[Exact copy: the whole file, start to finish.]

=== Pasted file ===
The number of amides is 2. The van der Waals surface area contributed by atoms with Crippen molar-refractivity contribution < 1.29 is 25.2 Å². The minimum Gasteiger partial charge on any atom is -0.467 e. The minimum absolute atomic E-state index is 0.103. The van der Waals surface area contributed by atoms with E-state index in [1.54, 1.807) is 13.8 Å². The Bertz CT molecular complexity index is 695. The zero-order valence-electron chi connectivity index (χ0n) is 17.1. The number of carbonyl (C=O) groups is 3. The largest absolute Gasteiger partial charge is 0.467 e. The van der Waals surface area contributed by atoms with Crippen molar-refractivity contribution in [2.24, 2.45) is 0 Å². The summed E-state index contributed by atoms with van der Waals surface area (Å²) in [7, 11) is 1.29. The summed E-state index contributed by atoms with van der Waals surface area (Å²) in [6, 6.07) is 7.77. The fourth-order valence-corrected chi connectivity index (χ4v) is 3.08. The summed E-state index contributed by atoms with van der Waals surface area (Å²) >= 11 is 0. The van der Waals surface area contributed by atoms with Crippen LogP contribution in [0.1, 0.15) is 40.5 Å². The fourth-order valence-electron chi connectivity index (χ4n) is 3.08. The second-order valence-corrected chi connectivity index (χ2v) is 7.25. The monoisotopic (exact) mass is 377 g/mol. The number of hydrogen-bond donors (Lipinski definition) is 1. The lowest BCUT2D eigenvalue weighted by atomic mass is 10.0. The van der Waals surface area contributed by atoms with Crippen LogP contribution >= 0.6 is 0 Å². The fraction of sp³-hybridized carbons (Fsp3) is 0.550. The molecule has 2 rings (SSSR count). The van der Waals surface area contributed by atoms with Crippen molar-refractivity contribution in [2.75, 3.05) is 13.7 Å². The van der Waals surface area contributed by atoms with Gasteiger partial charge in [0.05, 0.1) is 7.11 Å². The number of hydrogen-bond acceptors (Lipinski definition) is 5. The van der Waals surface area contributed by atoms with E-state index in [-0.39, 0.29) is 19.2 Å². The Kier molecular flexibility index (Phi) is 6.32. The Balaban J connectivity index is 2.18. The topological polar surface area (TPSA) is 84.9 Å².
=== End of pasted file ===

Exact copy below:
The number of amides is 2. The van der Waals surface area contributed by atoms with Crippen molar-refractivity contribution < 1.29 is 25.2 Å². The minimum Gasteiger partial charge on any atom is -0.467 e. The minimum absolute atomic E-state index is 0.103. The van der Waals surface area contributed by atoms with E-state index in [1.54, 1.807) is 13.8 Å². The Bertz CT molecular complexity index is 695. The zero-order valence-electron chi connectivity index (χ0n) is 17.1. The number of carbonyl (C=O) groups is 3. The largest absolute Gasteiger partial charge is 0.467 e. The van der Waals surface area contributed by atoms with Crippen molar-refractivity contribution in [2.24, 2.45) is 0 Å². The summed E-state index contributed by atoms with van der Waals surface area (Å²) in [7, 11) is 1.29. The summed E-state index contributed by atoms with van der Waals surface area (Å²) in [6, 6.07) is 7.77. The fourth-order valence-corrected chi connectivity index (χ4v) is 3.08. The summed E-state index contributed by atoms with van der Waals surface area (Å²) >= 11 is 0. The van der Waals surface area contributed by atoms with Crippen LogP contribution in [0.1, 0.15) is 40.5 Å². The fourth-order valence-electron chi connectivity index (χ4n) is 3.08. The second-order valence-corrected chi connectivity index (χ2v) is 7.25. The monoisotopic (exact) mass is 377 g/mol. The number of hydrogen-bond donors (Lipinski definition) is 1. The lowest BCUT2D eigenvalue weighted by atomic mass is 10.0. The van der Waals surface area contributed by atoms with Crippen LogP contribution >= 0.6 is 0 Å². The fraction of sp³-hybridized carbons (Fsp3) is 0.550. The molecule has 2 rings (SSSR count). The van der Waals surface area contributed by atoms with Crippen molar-refractivity contribution in [2.75, 3.05) is 13.7 Å². The van der Waals surface area contributed by atoms with Gasteiger partial charge in [0.05, 0.1) is 7.11 Å². The number of hydrogen-bond acceptors (Lipinski definition) is 5. The van der Waals surface area contributed by atoms with E-state index in [-0.39, 0.29) is 19.2 Å². The Kier molecular flexibility index (Phi) is 6.32. The Balaban J connectivity index is 2.18. The topological polar surface area (TPSA) is 84.9 Å².